From the midweek edition of the Morning Jolt, which you can subscribe to here:
Brace Yourselves. The Iowa Straw Poll Is Coming.
Over on the home page, a look at what the August 8 Iowa straw poll could mean for Ted Cruz.
The Iowa GOP wants the August 8 straw poll, moved from Ames to Boone, to be a useful measuring stick for the GOP presidential candidates competing hardest in Iowa caucuses in January — candidates like neighboring governor Scott Walker, Cruz, past Iowa caucus winners Mike Huckabee and Rick Santorum, and perhaps Rick Perry, Ben Carson, and Marco Rubio.
I’m already seeing in the comments that the poll doesn’t matter. Yes, past straw-poll winners include 2011’s Michele Bachmann, who went on to spend $15 million and finish with 5 percent in the Iowa caucuses; 2007 winner Mitt Romney; 1995 co-winner Phil Gramm; 1987 winner Pat Robertson, and 1979 winner George H. W. Bush. None of those figures went on to win the nomination, nor even the Iowa caucus the following year.
But . . . if you figure Rand Paul gets something around the 27 percent his father did in 2011, that leaves 73 — let’s say, 70 to 80 percentage points to spread around Walker (the current polling front-runner in Iowa), Cruz, Huckabee, Santorum, Perry, Carson, and Rubio.
Unless that 70 to 80 percent splits evenly among those seven, somebody’s coming out of the straw poll with a single-digit finish. Yes, the straw poll is only a snapshot, and the folks who show up are the diehard activists. But if you’re a Republican running for president, getting a bunch of diehard activists in Iowa excited is supposed to be an easy lay-up. And isn’t getting conservative activists excited what Ted Cruz is particularly good at?
Jeb Bush already decided he won’t participate in the straw poll, and none of the other GOP contenders are willing to say quite yet they’re definitely going to participate.
The Republican party of Iowa, recognizing that some campaigns came to regard the straw poll as a waste of limited resources, enacted changes for this cycle to make participating less expensive. The party now provides free tent space and utilities for the campaigns at the Boone venue, assigned at random. In past cycles, candidates bid between $10,000 and $35,000 for the best spots at the event, close to the balloting locations.
Some campaigns have already quietly told the Iowa GOP they’re interested in participating, according to Charlie Szold, communications director for the Republican party of Iowa.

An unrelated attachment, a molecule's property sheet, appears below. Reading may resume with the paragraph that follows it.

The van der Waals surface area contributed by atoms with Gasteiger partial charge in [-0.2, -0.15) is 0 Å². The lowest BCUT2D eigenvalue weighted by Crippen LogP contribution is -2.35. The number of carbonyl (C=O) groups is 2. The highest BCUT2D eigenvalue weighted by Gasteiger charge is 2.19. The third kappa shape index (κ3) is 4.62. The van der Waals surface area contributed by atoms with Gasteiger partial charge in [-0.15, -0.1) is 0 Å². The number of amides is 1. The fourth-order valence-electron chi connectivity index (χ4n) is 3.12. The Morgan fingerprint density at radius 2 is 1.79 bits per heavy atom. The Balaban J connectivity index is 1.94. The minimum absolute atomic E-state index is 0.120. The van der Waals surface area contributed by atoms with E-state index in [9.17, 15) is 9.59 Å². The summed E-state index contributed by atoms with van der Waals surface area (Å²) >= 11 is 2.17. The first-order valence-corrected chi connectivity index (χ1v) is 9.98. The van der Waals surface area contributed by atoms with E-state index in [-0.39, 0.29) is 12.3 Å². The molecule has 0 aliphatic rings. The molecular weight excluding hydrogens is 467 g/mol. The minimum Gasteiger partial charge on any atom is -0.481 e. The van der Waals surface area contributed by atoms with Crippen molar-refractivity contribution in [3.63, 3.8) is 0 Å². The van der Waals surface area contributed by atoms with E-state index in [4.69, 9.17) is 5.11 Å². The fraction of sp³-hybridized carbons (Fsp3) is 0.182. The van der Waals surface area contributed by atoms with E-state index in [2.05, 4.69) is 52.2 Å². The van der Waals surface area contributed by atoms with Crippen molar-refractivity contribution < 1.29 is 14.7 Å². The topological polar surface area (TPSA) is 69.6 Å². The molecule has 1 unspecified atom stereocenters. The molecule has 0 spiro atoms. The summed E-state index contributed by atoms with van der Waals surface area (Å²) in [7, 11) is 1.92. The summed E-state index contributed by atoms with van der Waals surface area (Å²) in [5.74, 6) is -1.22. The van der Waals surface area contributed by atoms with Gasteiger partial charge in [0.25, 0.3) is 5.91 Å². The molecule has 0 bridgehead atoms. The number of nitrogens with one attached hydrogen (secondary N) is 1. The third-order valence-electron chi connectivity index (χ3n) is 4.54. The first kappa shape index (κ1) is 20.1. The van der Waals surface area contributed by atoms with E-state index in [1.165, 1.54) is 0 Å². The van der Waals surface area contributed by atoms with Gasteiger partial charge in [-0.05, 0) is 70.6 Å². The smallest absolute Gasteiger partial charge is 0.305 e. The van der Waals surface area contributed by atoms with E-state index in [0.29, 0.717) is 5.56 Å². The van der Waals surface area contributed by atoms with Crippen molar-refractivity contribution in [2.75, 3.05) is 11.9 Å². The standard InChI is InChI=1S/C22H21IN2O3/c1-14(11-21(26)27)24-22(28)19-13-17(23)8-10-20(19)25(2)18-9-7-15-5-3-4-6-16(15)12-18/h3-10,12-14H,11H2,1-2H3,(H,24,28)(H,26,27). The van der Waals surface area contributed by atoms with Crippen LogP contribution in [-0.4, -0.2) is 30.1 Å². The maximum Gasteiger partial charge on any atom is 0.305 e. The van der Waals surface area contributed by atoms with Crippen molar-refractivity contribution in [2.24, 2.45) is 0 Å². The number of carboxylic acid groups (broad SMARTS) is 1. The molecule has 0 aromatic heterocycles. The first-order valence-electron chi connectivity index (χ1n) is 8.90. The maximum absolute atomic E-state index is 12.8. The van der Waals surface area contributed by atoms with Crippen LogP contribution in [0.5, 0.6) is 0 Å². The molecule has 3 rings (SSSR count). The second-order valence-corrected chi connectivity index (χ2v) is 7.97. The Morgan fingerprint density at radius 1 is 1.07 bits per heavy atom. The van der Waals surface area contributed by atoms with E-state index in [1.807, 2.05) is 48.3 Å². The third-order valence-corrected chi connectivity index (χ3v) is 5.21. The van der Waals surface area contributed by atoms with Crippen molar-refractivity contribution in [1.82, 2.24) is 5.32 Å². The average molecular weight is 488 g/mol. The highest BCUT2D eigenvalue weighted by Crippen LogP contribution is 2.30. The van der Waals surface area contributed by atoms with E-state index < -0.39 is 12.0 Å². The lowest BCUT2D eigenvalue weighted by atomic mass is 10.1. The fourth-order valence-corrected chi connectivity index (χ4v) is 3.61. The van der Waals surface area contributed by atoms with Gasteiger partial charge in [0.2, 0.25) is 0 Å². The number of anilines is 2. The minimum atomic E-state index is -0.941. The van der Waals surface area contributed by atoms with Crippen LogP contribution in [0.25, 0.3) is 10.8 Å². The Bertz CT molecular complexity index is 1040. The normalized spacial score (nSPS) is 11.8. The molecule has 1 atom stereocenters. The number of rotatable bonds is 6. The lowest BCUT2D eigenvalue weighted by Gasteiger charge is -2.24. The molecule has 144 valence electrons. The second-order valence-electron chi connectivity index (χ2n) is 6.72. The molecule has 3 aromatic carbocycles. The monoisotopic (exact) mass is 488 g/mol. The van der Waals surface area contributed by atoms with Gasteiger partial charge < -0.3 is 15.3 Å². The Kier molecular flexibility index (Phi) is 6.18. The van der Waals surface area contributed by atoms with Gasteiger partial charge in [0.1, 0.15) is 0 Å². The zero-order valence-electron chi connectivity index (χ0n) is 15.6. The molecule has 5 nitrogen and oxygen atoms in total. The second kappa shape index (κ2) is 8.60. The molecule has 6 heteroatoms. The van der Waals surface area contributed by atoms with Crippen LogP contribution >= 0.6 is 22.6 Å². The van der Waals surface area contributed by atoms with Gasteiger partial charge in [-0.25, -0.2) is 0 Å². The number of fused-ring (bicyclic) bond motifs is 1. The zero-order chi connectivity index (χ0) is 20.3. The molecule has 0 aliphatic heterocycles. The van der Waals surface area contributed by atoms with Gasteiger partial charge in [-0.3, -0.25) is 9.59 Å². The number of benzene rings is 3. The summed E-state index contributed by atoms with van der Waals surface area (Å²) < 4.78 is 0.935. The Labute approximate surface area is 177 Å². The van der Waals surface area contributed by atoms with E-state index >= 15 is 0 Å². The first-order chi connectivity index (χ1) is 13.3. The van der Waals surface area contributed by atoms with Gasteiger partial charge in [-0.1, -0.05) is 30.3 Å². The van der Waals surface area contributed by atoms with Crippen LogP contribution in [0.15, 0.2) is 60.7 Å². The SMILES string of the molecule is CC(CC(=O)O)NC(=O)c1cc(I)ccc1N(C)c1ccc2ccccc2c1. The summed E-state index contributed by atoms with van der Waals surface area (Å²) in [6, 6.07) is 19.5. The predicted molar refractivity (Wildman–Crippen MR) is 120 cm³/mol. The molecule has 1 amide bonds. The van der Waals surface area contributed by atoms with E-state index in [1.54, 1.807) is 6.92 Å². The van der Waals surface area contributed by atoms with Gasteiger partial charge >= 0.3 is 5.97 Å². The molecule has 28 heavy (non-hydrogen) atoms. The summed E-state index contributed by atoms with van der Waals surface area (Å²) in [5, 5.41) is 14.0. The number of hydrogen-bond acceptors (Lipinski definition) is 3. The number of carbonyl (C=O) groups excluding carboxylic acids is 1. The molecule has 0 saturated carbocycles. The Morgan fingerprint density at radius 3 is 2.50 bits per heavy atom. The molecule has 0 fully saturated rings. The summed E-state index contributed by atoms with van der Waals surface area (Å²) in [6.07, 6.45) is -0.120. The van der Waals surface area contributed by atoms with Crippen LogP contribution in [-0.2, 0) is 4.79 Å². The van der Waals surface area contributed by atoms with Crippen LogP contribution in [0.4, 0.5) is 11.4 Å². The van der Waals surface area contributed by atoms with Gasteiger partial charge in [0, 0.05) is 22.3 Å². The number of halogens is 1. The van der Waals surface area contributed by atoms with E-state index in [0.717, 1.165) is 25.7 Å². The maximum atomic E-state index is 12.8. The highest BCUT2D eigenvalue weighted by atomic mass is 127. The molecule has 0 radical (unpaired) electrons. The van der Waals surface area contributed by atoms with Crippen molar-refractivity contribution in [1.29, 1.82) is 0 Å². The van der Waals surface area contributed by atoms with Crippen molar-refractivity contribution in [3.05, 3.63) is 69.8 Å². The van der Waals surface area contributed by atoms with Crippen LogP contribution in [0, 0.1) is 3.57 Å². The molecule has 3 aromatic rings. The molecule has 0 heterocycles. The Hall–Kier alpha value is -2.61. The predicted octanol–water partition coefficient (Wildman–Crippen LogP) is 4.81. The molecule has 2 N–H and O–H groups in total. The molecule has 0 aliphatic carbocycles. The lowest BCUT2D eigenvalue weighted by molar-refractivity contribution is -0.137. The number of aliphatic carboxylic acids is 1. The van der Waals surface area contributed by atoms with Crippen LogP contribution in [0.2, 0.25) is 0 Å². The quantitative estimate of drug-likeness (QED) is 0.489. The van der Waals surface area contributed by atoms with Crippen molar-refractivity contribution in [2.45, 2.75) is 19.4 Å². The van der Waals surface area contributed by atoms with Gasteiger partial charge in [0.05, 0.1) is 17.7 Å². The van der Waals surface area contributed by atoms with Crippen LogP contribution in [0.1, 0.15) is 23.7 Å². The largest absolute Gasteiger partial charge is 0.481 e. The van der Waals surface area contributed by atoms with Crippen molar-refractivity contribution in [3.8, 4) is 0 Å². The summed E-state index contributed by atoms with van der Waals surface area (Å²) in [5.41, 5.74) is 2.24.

“We are pretty much where we expect to be on our schedule, maybe even a little ahead of schedule,” says Szold. “The usual marker of the kickoff of the straw poll was the auction for space, and that was usually held in mid to late June. This year we’re holding the lottery for space, and we’ll be holding it in early June. You’ll know, if not with 100 percent certainty, then with 90 percent certainty, who’s participating in the straw poll then.”
Allegedly, skipping the straw poll will harm a candidate; local GOP activists urged Bush to reconsider his decision as he attended the Iowa Republican party’s Lincoln Day Dinner Saturday night. But Bush told reporters in Iowa that he just didn’t see it as worthwhile: “I just don’t do straw polls. It has nothing to do with the caucuses that will ultimately determine how people are going to be successful.”
Pawlenty is the cautionary tale. Entering the straw poll in 2011, he had spent more time in the state than anyone except Santorum. He ran television ads in Iowa until he could no longer afford the expense. Everyone recognized the straw poll was make-or-break for his sputtering campaign. Only 16,892 Iowans participated in the straw poll, and Pawlenty was the choice of 2,293 attendees, or 13.6 percent, a disappointing, distant third place behind Michele Bachmann and Ron Paul.
The following morning, Pawlenty appeared on ABC’s This Week. “It’s been a great honor for Mary and me and our team to convey the message of trying to get this country back on track. . . . Obviously, that message didn’t get the kind of traction or lift that we needed and hoped for coming into the and out of the Ames straw poll. We needed to get some lift to continue on and to have a pathway forward. That didn’t happen.”